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Technology has fast become a critical enabler of marketing innovation.
Savvy marketers and their agencies are looking to the increasing number of technology startups to inspire and support the creative execution of their campaigns.
Earlier this month, prominent online publisher BuzzFeed denied accusations that it had deleted posts critical of its advertisers at the request of those advertisers.
However, an internal BuzzFeed investigation has determined that it did indeed succumb to advertiser pressure on several occasions.
Guardian Labs began in early 2014 with its aim to work with clients to create sponsored content opportunities.
This is a trend in publishing with BuzzFeed and The Telegraph (and more besides) experimenting with in-house content creation tailored for brands.
The Guardian is seeking to rise above some of the disquiet around native advertising (is it a case of the emperor's new clothes?) by simply creating transparent sponsored content to a great standard.
Anna Watkins, who heads up Guardian Labs, was speaking at the IAB's Content Conference and this is what I took from her talk.
For a full intro to native advertising see the new Econsultancy report, Native Advertising: What it means for brands and publishers.
Ashley Friedlein, Econsultancy CEO, kicked off 2014 by pointing to six trends of note in advertising.
These were real-time bidding, native advertising, video advertising, targeting, localised and geo-targeting, and mobile advertising.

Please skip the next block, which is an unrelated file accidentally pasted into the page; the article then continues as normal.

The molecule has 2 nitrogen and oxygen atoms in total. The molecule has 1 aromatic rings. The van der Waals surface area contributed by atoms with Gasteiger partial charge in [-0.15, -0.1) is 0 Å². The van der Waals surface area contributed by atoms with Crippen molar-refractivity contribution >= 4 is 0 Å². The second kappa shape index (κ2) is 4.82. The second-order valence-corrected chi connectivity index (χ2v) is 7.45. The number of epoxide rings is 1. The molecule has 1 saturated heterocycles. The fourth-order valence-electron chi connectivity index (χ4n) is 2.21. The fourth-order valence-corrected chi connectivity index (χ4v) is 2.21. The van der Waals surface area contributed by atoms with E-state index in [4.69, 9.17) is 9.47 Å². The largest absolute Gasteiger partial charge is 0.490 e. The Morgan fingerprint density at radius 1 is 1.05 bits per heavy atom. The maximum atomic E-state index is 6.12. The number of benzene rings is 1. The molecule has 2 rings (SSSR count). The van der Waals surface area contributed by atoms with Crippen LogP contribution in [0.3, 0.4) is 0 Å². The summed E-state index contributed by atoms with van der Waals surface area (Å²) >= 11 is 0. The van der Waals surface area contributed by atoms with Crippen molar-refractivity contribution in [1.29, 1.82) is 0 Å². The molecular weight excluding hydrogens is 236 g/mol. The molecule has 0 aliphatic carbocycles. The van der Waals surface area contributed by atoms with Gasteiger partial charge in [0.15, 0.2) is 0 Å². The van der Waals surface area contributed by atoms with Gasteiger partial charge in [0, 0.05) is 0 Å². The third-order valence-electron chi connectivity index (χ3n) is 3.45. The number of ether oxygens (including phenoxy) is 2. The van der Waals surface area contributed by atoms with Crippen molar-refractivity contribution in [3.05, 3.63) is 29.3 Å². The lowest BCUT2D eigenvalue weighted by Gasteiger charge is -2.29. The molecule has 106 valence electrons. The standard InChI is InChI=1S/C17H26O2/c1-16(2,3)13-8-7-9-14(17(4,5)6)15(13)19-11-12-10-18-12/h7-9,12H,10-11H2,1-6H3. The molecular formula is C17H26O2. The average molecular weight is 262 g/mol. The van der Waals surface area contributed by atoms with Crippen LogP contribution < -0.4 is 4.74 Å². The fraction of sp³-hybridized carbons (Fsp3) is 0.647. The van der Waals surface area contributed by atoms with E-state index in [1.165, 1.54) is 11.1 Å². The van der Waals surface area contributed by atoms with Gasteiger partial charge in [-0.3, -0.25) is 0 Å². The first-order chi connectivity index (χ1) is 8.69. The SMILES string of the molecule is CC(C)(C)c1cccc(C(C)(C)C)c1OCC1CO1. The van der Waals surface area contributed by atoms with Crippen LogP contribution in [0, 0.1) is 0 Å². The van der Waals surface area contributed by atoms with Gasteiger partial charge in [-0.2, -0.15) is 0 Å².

Unilever is a company that continues to innovate in advertising. Let’s look at how.
Like takeaway food, online video can be consumed pretty much anywhere.
Engaging video, with its heritage in television programming and advertising, is eminently sharable through social media, and can be staggeringly successful, or altogether lacking in umami.
So, which brands are using video, and YouTube in particular, to great success? How have these brands approached the creative in shareable content, and who has yet to nail it?
There’s been some talk in the last weeks about FMCG companies investing in and building their corporate brands.
Research by media monitoring company Precise, published in March 2013 says that consumers are more likely to view FMCG companies favourably if they develop a recognisable corporate brand.
Now comes the news that Johnson & Johnson have unveiled a new corporate slogan, prompting Mark Ritson to write in Marketing Week last week in less than complimentary terms about various attempts at corporate brand building.
What all this proves is that the audience for corporate brands has extended beyond the traditional confines of city, press and internal staff to include consumers, and the principles of brand management are being applied.
In fact, both Reckitt Benckiser and Unilever place so much importance on their corporate brands that they use digital asset management systems to manage them.
In September 2012 the UK Payments Council released a report stating that in the year prior to May 2012, only 2.5% of consumers surveyed had switched bank.